Food trucks in Montreal may soon be street legal

For the first time since 1947, Montrealers could soon be able to enjoy a hot dog or taco that came out of a truck — legally.
Grumman 78's food truck has already been operating for two years. (CBC)

For the first time since 1947, Montrealers could soon be able to enjoy a hot dog or taco served right out of a truck — legally.

Late Thursday afternoon the city’s commission on economic development made a series of recommendations allowing for the legalization of street food vendors.

"Today it’s a yes for street food in Montreal," said city councillor Véronique Fournier.

Food trucks have made a comeback in Montreal in recent years, despite strict rules prohibiting them from being on public property.

The existing rules permitted them to attend private events and to be invited into parks and spaces, but they haven’t been able to just set up shop wherever they pleased.

But popular events like last summer’s Just For Laughs souk on Ste-Catherine Street West between Jeanne-Mance and St-Urbain streets, and the First Fridays events on the esplanade at the Olympic Park have proven food trucks can be a boon to Montreal.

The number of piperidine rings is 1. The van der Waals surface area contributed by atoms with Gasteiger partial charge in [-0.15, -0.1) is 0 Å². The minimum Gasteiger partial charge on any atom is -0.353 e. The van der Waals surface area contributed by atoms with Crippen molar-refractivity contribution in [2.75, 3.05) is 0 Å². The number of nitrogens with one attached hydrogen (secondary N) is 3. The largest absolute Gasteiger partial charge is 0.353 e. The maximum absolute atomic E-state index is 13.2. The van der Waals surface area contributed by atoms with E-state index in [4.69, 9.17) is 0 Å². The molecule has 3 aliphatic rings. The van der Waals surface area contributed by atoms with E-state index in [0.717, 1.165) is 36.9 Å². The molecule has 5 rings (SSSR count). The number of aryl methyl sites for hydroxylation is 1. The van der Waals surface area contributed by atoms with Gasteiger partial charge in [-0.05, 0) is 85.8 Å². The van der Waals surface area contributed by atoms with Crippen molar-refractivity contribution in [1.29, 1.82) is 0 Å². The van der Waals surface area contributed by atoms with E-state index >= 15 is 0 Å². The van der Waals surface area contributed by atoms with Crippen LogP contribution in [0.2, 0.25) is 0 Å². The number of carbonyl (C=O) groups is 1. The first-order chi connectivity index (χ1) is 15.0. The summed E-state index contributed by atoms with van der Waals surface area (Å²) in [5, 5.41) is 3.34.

And so today’s news was welcomed by people like Gaëlle Cerf and Jacques Séguin, owners of Grumman 78 and Nouveau Palais, respectively.

They said it was a great step forward, and that a framework could be developed that would benefit all parties involved.

"I think we proved it in the last two years," Cerf said.

Among the recommendations proposed was a stipulation that all food trucks must have a production kitchen or restaurant, and that the trucks can’t stay on public property outside of closing hours.

Councillor Fournier said the next step is to have the city’s executive committee rubber stamp the proposal at the next city council meeting.

After that, a pilot project will look at what kinds of rules need to be established, and a regulatory framework is expected for 2015.